Renewable feedstock is seen as an increasingly viable alternative to petroleum-based feedstocks. One such chemical company, Chemical Process Industries (CPI) believes that the relatively cheap supply of feedstock, and its abundant nature are good reasons pursue it in place of conventional options. Additionally, there are deep concerns about the volatility in WTI crude oil and Brent crude oil prices, and the impact in terms of greenhouse gas emissions to consider.
Analysts expect that the world’s crude oil supply will run out within the next 34 years, based on empirical models. However, the use of renewable feedstocks is proving to be a viable substitute product. This includes sugarcane and corn, and more importantly these agricultural crops are available everywhere. Fortunately, sugarcane and corn are highly efficient at producing fuel and chemicals. The rampant pace of technological innovation is allowing for greater usage of renewable energy sources that are now capable of competing with crude oil.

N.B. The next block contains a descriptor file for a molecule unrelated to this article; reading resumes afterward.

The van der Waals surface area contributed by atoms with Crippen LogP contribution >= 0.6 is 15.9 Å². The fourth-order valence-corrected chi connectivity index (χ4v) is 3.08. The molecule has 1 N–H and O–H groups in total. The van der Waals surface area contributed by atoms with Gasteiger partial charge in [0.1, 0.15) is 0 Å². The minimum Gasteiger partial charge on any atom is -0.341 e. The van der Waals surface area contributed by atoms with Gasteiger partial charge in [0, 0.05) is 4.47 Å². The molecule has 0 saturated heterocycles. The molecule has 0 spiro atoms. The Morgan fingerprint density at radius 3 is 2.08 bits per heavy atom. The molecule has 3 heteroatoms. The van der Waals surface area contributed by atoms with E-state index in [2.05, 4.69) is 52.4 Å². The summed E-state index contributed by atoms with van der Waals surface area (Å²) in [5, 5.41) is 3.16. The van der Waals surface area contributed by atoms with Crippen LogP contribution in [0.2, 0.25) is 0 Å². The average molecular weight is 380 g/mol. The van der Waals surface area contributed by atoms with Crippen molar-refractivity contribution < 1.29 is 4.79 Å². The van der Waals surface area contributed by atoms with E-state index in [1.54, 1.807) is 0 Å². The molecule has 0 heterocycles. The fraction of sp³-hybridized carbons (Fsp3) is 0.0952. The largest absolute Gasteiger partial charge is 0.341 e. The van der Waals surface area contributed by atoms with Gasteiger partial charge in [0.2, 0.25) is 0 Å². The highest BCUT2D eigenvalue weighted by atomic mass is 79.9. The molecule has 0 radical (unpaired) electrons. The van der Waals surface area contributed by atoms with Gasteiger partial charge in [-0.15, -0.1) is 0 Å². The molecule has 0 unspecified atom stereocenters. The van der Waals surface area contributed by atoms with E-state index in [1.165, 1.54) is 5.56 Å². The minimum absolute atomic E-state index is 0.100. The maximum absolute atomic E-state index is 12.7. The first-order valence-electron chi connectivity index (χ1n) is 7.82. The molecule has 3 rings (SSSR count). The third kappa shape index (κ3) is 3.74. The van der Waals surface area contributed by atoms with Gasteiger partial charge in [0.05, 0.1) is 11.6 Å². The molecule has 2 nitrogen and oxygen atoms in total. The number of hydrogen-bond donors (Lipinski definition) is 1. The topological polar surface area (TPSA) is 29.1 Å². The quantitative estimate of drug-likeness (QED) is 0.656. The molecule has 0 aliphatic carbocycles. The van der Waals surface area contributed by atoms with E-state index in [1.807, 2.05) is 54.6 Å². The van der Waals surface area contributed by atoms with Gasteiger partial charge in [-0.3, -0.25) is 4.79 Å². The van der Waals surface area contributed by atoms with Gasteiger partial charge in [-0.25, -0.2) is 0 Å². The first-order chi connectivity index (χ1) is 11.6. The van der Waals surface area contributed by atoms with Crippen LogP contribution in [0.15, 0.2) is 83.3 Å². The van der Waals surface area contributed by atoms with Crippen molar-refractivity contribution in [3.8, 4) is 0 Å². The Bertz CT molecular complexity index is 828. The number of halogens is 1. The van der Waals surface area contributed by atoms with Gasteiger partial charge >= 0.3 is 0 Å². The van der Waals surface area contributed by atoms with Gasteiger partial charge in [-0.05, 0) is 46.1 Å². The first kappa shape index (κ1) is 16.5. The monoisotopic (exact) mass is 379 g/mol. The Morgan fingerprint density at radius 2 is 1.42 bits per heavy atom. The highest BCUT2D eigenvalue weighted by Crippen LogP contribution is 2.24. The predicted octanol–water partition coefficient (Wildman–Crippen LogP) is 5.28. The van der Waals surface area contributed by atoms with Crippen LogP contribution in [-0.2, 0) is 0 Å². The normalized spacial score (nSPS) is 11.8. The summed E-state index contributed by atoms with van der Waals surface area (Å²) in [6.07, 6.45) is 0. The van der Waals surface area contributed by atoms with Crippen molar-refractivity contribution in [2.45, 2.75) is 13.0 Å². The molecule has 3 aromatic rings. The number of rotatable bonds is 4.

A chemical company in Denmark named Novozymes is in the business of creating highly efficient enzymes capable of reducing costs of cellulosic ethanol. Cost reductions have been so dramatic that the price has come down to just $.50 from as much as $2. What makes this chemical company’s innovations all the more relevant is that enzymes make up upwards of 20%, sometimes 25% of the total cost of ethanol production.
According to the market research report, ‘Global Renewable Chemicals Market 2016 – 2021’, enzyme-driven conversions or microbial-driven conversions that are used for manufacturing of chemicals from feedstocks offer multiple advantages. There are however several problems in the form of energy requirements, high water requirements and low velocity. In feedstocks, pyrolysis, distillation and gasification do not work. It is a work in progress but corn and sugarcane and proving efficacious.